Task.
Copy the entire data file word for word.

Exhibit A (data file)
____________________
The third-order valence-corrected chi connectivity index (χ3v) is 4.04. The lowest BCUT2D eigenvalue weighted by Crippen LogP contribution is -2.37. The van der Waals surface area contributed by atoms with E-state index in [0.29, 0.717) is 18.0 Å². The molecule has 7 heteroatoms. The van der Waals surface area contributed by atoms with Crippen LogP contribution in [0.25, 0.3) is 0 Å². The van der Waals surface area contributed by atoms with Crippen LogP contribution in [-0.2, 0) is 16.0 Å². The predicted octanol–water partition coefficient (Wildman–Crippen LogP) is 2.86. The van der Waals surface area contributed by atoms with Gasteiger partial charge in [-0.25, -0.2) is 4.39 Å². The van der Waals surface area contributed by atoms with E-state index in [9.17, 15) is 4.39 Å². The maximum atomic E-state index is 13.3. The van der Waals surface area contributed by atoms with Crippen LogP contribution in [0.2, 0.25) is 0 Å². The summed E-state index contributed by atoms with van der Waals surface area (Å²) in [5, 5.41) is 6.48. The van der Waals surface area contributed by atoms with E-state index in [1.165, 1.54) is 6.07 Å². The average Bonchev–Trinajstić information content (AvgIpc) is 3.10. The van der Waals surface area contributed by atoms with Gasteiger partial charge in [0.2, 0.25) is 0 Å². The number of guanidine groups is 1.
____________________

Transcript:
The third-order valence-corrected chi connectivity index (χ3v) is 4.04. The lowest BCUT2D eigenvalue weighted by Crippen LogP contribution is -2.37. The van der Waals surface area contributed by atoms with E-state index in [0.29, 0.717) is 18.0 Å². The molecule has 7 heteroatoms. The van der Waals surface area contributed by atoms with Crippen LogP contribution in [0.25, 0.3) is 0 Å². The van der Waals surface area contributed by atoms with Crippen LogP contribution in [-0.2, 0) is 16.0 Å². The predicted octanol–water partition coefficient (Wildman–Crippen LogP) is 2.86. The van der Waals surface area contributed by atoms with Gasteiger partial charge in [-0.25, -0.2) is 4.39 Å². The van der Waals surface area contributed by atoms with E-state index in [9.17, 15) is 4.39 Å². The maximum atomic E-state index is 13.3. The van der Waals surface area contributed by atoms with Crippen LogP contribution in [0.2, 0.25) is 0 Å². The summed E-state index contributed by atoms with van der Waals surface area (Å²) in [5, 5.41) is 6.48. The van der Waals surface area contributed by atoms with E-state index in [1.165, 1.54) is 6.07 Å². The average Bonchev–Trinajstić information content (AvgIpc) is 3.10. The van der Waals surface area contributed by atoms with Gasteiger partial charge in [0.2, 0.25) is 0 Å². The number of guanidine groups is 1.